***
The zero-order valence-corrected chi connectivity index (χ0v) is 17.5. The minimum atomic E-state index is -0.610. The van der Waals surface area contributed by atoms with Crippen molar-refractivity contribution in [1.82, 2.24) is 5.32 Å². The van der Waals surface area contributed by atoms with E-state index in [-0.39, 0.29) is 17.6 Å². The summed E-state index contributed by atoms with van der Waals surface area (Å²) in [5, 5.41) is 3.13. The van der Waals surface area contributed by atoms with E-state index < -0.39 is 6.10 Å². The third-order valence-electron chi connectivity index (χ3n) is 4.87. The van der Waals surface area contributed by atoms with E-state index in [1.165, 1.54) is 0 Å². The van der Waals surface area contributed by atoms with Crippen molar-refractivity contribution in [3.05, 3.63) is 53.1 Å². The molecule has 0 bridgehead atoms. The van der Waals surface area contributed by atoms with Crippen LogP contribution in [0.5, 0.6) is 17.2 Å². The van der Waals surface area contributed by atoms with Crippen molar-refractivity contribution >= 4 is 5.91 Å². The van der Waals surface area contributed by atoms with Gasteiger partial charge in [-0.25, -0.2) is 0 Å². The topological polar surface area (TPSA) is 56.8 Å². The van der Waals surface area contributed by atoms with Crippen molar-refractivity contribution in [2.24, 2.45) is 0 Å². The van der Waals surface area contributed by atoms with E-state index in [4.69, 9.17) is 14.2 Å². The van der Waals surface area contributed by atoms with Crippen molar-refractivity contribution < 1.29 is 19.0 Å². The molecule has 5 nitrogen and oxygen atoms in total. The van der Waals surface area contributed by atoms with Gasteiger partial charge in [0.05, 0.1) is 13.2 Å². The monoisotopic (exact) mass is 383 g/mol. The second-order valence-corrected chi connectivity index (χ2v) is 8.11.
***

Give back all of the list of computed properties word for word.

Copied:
The zero-order valence-corrected chi connectivity index (χ0v) is 17.5. The minimum atomic E-state index is -0.610. The van der Waals surface area contributed by atoms with Crippen molar-refractivity contribution in [1.82, 2.24) is 5.32 Å². The van der Waals surface area contributed by atoms with E-state index in [-0.39, 0.29) is 17.6 Å². The summed E-state index contributed by atoms with van der Waals surface area (Å²) in [5, 5.41) is 3.13. The van der Waals surface area contributed by atoms with E-state index < -0.39 is 6.10 Å². The third-order valence-electron chi connectivity index (χ3n) is 4.87. The van der Waals surface area contributed by atoms with E-state index in [1.165, 1.54) is 0 Å². The van der Waals surface area contributed by atoms with Crippen molar-refractivity contribution in [3.05, 3.63) is 53.1 Å². The molecule has 0 bridgehead atoms. The van der Waals surface area contributed by atoms with Crippen LogP contribution in [0.5, 0.6) is 17.2 Å². The van der Waals surface area contributed by atoms with Crippen molar-refractivity contribution >= 4 is 5.91 Å². The van der Waals surface area contributed by atoms with Gasteiger partial charge in [-0.25, -0.2) is 0 Å². The topological polar surface area (TPSA) is 56.8 Å². The van der Waals surface area contributed by atoms with Crippen molar-refractivity contribution in [2.24, 2.45) is 0 Å². The van der Waals surface area contributed by atoms with E-state index in [4.69, 9.17) is 14.2 Å². The van der Waals surface area contributed by atoms with Crippen molar-refractivity contribution < 1.29 is 19.0 Å². The molecule has 5 nitrogen and oxygen atoms in total. The van der Waals surface area contributed by atoms with Gasteiger partial charge in [0.05, 0.1) is 13.2 Å². The monoisotopic (exact) mass is 383 g/mol. The second-order valence-corrected chi connectivity index (χ2v) is 8.11.